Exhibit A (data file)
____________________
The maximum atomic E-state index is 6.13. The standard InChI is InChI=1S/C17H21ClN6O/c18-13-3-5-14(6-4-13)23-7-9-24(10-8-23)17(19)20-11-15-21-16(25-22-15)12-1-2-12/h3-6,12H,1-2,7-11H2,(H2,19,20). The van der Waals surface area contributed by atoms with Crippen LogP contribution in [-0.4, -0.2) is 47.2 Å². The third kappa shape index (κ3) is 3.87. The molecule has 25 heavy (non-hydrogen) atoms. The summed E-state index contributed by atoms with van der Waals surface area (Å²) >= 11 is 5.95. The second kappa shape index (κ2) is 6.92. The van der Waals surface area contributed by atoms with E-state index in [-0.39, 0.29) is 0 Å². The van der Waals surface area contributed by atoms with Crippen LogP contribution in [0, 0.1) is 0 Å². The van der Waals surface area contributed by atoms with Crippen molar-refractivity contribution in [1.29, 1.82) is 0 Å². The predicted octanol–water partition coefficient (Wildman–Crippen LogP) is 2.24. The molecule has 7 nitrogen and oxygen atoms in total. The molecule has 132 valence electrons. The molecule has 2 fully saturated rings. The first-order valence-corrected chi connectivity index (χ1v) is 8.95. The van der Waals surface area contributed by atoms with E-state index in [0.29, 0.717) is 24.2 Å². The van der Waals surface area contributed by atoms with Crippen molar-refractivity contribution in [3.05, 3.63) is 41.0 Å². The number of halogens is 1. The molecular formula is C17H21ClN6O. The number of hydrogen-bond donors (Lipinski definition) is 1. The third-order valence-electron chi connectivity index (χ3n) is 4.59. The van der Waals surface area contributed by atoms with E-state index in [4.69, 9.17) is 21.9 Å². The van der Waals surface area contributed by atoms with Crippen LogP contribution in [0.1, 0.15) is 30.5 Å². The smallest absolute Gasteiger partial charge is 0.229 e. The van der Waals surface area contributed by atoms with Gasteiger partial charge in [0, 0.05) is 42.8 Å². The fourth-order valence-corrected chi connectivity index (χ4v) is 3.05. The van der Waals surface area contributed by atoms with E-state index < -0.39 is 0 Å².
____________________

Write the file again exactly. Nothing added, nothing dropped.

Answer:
The maximum atomic E-state index is 6.13. The standard InChI is InChI=1S/C17H21ClN6O/c18-13-3-5-14(6-4-13)23-7-9-24(10-8-23)17(19)20-11-15-21-16(25-22-15)12-1-2-12/h3-6,12H,1-2,7-11H2,(H2,19,20). The van der Waals surface area contributed by atoms with Crippen LogP contribution in [-0.4, -0.2) is 47.2 Å². The third kappa shape index (κ3) is 3.87. The molecule has 25 heavy (non-hydrogen) atoms. The summed E-state index contributed by atoms with van der Waals surface area (Å²) >= 11 is 5.95. The second kappa shape index (κ2) is 6.92. The van der Waals surface area contributed by atoms with E-state index in [-0.39, 0.29) is 0 Å². The van der Waals surface area contributed by atoms with Crippen LogP contribution in [0, 0.1) is 0 Å². The van der Waals surface area contributed by atoms with Crippen molar-refractivity contribution in [1.29, 1.82) is 0 Å². The predicted octanol–water partition coefficient (Wildman–Crippen LogP) is 2.24. The molecule has 7 nitrogen and oxygen atoms in total. The molecule has 132 valence electrons. The molecule has 2 fully saturated rings. The first-order valence-corrected chi connectivity index (χ1v) is 8.95. The van der Waals surface area contributed by atoms with E-state index in [0.29, 0.717) is 24.2 Å². The van der Waals surface area contributed by atoms with Crippen molar-refractivity contribution in [3.05, 3.63) is 41.0 Å². The number of halogens is 1. The molecular formula is C17H21ClN6O. The number of hydrogen-bond donors (Lipinski definition) is 1. The third-order valence-electron chi connectivity index (χ3n) is 4.59. The van der Waals surface area contributed by atoms with E-state index in [4.69, 9.17) is 21.9 Å². The van der Waals surface area contributed by atoms with Crippen LogP contribution in [0.1, 0.15) is 30.5 Å². The smallest absolute Gasteiger partial charge is 0.229 e. The van der Waals surface area contributed by atoms with Gasteiger partial charge in [0, 0.05) is 42.8 Å². The fourth-order valence-corrected chi connectivity index (χ4v) is 3.05. The van der Waals surface area contributed by atoms with E-state index < -0.39 is 0 Å².